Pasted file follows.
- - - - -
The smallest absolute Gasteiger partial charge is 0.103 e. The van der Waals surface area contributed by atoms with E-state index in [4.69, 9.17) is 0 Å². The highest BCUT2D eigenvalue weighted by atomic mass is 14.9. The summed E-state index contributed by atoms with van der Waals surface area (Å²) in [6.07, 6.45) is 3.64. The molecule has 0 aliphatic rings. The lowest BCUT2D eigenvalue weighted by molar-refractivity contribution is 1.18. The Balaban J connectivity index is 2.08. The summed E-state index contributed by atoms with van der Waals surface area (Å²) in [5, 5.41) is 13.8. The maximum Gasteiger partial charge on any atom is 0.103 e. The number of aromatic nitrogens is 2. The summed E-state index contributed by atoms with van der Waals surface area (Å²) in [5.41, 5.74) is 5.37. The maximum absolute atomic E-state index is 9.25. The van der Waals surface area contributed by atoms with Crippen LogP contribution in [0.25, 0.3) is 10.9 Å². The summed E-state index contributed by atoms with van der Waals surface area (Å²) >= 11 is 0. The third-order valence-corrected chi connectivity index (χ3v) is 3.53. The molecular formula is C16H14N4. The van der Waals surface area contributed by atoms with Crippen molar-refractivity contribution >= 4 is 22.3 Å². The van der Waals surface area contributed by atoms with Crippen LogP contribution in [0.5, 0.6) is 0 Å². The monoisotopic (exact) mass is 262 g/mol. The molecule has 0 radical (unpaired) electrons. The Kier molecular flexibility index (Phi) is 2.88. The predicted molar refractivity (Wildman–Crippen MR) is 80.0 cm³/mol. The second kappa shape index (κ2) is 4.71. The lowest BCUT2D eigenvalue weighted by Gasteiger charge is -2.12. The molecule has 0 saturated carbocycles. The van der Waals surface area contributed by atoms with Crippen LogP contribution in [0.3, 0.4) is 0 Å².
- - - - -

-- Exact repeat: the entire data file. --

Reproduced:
The smallest absolute Gasteiger partial charge is 0.103 e. The van der Waals surface area contributed by atoms with E-state index in [4.69, 9.17) is 0 Å². The highest BCUT2D eigenvalue weighted by atomic mass is 14.9. The summed E-state index contributed by atoms with van der Waals surface area (Å²) in [6.07, 6.45) is 3.64. The molecule has 0 aliphatic rings. The lowest BCUT2D eigenvalue weighted by molar-refractivity contribution is 1.18. The Balaban J connectivity index is 2.08. The summed E-state index contributed by atoms with van der Waals surface area (Å²) in [5, 5.41) is 13.8. The maximum Gasteiger partial charge on any atom is 0.103 e. The number of aromatic nitrogens is 2. The summed E-state index contributed by atoms with van der Waals surface area (Å²) in [5.41, 5.74) is 5.37. The maximum absolute atomic E-state index is 9.25. The van der Waals surface area contributed by atoms with Crippen LogP contribution in [0.25, 0.3) is 10.9 Å². The summed E-state index contributed by atoms with van der Waals surface area (Å²) >= 11 is 0. The third-order valence-corrected chi connectivity index (χ3v) is 3.53. The molecular formula is C16H14N4. The van der Waals surface area contributed by atoms with Crippen molar-refractivity contribution >= 4 is 22.3 Å². The van der Waals surface area contributed by atoms with Crippen LogP contribution in [0.5, 0.6) is 0 Å². The monoisotopic (exact) mass is 262 g/mol. The molecule has 0 radical (unpaired) electrons. The Kier molecular flexibility index (Phi) is 2.88. The predicted molar refractivity (Wildman–Crippen MR) is 80.0 cm³/mol. The second kappa shape index (κ2) is 4.71. The lowest BCUT2D eigenvalue weighted by Gasteiger charge is -2.12. The molecule has 0 saturated carbocycles. The van der Waals surface area contributed by atoms with Crippen LogP contribution in [0.3, 0.4) is 0 Å².